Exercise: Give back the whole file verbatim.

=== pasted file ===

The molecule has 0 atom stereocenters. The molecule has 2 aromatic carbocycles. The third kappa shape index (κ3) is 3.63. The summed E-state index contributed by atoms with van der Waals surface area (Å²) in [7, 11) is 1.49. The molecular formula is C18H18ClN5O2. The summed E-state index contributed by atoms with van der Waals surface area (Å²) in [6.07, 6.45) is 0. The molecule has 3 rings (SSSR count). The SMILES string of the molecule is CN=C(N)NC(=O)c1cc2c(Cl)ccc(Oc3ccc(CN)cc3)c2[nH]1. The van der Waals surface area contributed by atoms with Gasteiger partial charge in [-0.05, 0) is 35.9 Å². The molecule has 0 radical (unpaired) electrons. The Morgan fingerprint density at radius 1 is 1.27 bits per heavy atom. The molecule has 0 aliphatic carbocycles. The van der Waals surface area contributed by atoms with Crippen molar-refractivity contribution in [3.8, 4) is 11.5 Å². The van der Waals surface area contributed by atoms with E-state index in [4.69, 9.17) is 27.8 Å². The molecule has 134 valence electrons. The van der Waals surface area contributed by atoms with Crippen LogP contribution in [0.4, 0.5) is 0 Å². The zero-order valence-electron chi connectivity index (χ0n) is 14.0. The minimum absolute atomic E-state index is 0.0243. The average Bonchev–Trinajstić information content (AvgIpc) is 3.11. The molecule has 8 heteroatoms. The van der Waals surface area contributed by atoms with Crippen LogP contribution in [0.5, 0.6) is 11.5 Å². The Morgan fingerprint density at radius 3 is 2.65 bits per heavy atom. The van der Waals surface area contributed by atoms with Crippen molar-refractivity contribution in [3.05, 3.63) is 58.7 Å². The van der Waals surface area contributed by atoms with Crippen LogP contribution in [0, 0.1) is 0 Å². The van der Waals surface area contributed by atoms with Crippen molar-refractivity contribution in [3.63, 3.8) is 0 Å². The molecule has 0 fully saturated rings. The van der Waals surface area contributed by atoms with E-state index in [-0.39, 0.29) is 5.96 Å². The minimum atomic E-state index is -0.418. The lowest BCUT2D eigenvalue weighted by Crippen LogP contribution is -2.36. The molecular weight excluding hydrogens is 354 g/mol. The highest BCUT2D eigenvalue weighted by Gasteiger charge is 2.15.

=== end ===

The molecule has 0 atom stereocenters. The molecule has 2 aromatic carbocycles. The third kappa shape index (κ3) is 3.63. The summed E-state index contributed by atoms with van der Waals surface area (Å²) in [7, 11) is 1.49. The molecular formula is C18H18ClN5O2. The summed E-state index contributed by atoms with van der Waals surface area (Å²) in [6.07, 6.45) is 0. The molecule has 3 rings (SSSR count). The SMILES string of the molecule is CN=C(N)NC(=O)c1cc2c(Cl)ccc(Oc3ccc(CN)cc3)c2[nH]1. The van der Waals surface area contributed by atoms with Gasteiger partial charge in [-0.05, 0) is 35.9 Å². The molecule has 0 radical (unpaired) electrons. The Morgan fingerprint density at radius 1 is 1.27 bits per heavy atom. The molecule has 0 aliphatic carbocycles. The van der Waals surface area contributed by atoms with Crippen molar-refractivity contribution in [3.8, 4) is 11.5 Å². The van der Waals surface area contributed by atoms with E-state index in [4.69, 9.17) is 27.8 Å². The molecule has 134 valence electrons. The van der Waals surface area contributed by atoms with Crippen LogP contribution in [0.4, 0.5) is 0 Å². The zero-order valence-electron chi connectivity index (χ0n) is 14.0. The minimum absolute atomic E-state index is 0.0243. The average Bonchev–Trinajstić information content (AvgIpc) is 3.11. The molecule has 8 heteroatoms. The van der Waals surface area contributed by atoms with Crippen LogP contribution in [0.5, 0.6) is 11.5 Å². The Morgan fingerprint density at radius 3 is 2.65 bits per heavy atom. The van der Waals surface area contributed by atoms with Crippen molar-refractivity contribution in [3.05, 3.63) is 58.7 Å². The van der Waals surface area contributed by atoms with Crippen LogP contribution in [0, 0.1) is 0 Å². The van der Waals surface area contributed by atoms with Crippen molar-refractivity contribution in [3.63, 3.8) is 0 Å². The molecule has 0 fully saturated rings. The van der Waals surface area contributed by atoms with E-state index in [-0.39, 0.29) is 5.96 Å². The minimum atomic E-state index is -0.418. The lowest BCUT2D eigenvalue weighted by Crippen LogP contribution is -2.36. The molecular weight excluding hydrogens is 354 g/mol. The highest BCUT2D eigenvalue weighted by Gasteiger charge is 2.15.